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Argumentative Logics: Reasoning With Classically Inconsistent Information
, 1995
"... Classical logic has many appealing features for knowledge representation and reasoning. But unfortunately it is flawed when reasoning about inconsistent information, since anything follows from a classical inconsistency. This problem is addressed by introducing the notions of "argument" an ..."
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Cited by 33 (1 self)
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Classical logic has many appealing features for knowledge representation and reasoning. But unfortunately it is flawed when reasoning about inconsistent information, since anything follows from a classical inconsistency. This problem is addressed by introducing the notions of "argument" and of "acceptability" of an argument. These notions are used to introduce the concept of "argumentative structures". Each definition of acceptability selects a subset of the set of arguments, and an argumentative structure is a subset of the power set of arguments. In this paper, we consider, in detail, a particular argumentative structure, where each argument is defined as a classical inference together with the applied premisses. For such arguments, a variety of definitions of acceptability are provided, the properties of these definitions are explored, and their interrelationship described. The definitions of acceptability induce a family of logics called argumentative logics which we explore. The ...
A Review of Uncertainty Handling Formalisms
, 1998
"... Many different formal techniques, both numerical and symbolic, have been developed over the past two decades for dealing with incomplete and uncertain information. In this paper we review some of the most important of these formalisms, describing how they work, and in what ways they differ from one ..."
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Cited by 24 (1 self)
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Many different formal techniques, both numerical and symbolic, have been developed over the past two decades for dealing with incomplete and uncertain information. In this paper we review some of the most important of these formalisms, describing how they work, and in what ways they differ from one another. We also consider heterogeneous approaches which incorporate two or more approximate reasoning mechanisms within a single reasoning system. These have been proposed to address limitations in the use of individual formalisms.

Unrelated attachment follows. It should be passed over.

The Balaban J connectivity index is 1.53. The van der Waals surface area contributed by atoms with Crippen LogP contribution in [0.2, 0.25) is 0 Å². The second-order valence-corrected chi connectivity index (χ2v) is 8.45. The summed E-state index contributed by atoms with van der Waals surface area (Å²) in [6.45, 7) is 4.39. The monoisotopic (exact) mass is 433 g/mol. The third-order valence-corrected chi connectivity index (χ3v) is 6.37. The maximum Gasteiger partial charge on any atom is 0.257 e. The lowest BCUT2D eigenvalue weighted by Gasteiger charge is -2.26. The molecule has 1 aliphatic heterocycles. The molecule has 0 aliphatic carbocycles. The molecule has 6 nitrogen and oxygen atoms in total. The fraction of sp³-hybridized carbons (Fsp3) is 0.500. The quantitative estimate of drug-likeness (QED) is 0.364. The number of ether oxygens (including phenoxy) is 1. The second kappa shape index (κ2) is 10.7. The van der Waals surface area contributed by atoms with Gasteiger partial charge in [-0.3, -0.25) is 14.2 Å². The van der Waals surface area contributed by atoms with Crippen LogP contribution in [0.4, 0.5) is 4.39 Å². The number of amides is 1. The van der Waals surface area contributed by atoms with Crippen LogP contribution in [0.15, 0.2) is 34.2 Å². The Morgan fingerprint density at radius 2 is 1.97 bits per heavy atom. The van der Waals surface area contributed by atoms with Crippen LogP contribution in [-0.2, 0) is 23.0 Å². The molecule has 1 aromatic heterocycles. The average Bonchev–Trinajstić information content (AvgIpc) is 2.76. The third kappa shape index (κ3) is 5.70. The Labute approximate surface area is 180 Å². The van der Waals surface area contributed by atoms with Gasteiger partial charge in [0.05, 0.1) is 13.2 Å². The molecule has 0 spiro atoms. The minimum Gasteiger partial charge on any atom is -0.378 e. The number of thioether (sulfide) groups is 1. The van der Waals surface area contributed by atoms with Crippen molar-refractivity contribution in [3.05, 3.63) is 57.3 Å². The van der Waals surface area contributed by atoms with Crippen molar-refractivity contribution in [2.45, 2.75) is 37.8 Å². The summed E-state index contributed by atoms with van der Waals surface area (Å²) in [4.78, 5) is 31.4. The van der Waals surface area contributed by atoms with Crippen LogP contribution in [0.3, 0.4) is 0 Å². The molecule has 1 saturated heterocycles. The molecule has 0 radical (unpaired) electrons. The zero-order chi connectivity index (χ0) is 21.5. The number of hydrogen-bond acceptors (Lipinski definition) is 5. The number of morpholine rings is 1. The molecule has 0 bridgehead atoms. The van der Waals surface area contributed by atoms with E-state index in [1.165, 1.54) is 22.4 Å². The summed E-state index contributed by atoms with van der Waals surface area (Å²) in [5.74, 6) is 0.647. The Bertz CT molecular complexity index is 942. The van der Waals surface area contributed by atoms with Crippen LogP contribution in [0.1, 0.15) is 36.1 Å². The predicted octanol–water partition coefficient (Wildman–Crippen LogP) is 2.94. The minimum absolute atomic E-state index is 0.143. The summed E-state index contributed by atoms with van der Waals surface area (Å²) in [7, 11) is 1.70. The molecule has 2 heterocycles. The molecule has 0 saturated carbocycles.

Costbounded argumentation
 International Journal of Approximate Reasoning
"... The purpose of this paper is to present new computational techniques for probabilistic argumentation systems. It shows that instead of computing intractable large sets of arguments, it is also possible to find good approximations of the exact solutions in reasonable time. The technique presented is ..."
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Cited by 24 (14 self)
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The purpose of this paper is to present new computational techniques for probabilistic argumentation systems. It shows that instead of computing intractable large sets of arguments, it is also possible to find good approximations of the exact solutions in reasonable time. The technique presented is based on cost functions, which are used to measure the relevance of arguments.
A generalization of dung’s abstract framework for argumentation: Arguing with sets of attacking arguments
 In Proc. 3rd Int. Workshop on Argumentation in Multiagent Systems
, 2006
"... Abstract. One of the most widely studied systems of argumentation is the one described by Dung in a paper from 1995. Unfortunately, this framework does not allow for joint attacks on arguments, which we argue must be required of any truly abstract argumentation framework. A few frameworks can be sai ..."
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Cited by 23 (2 self)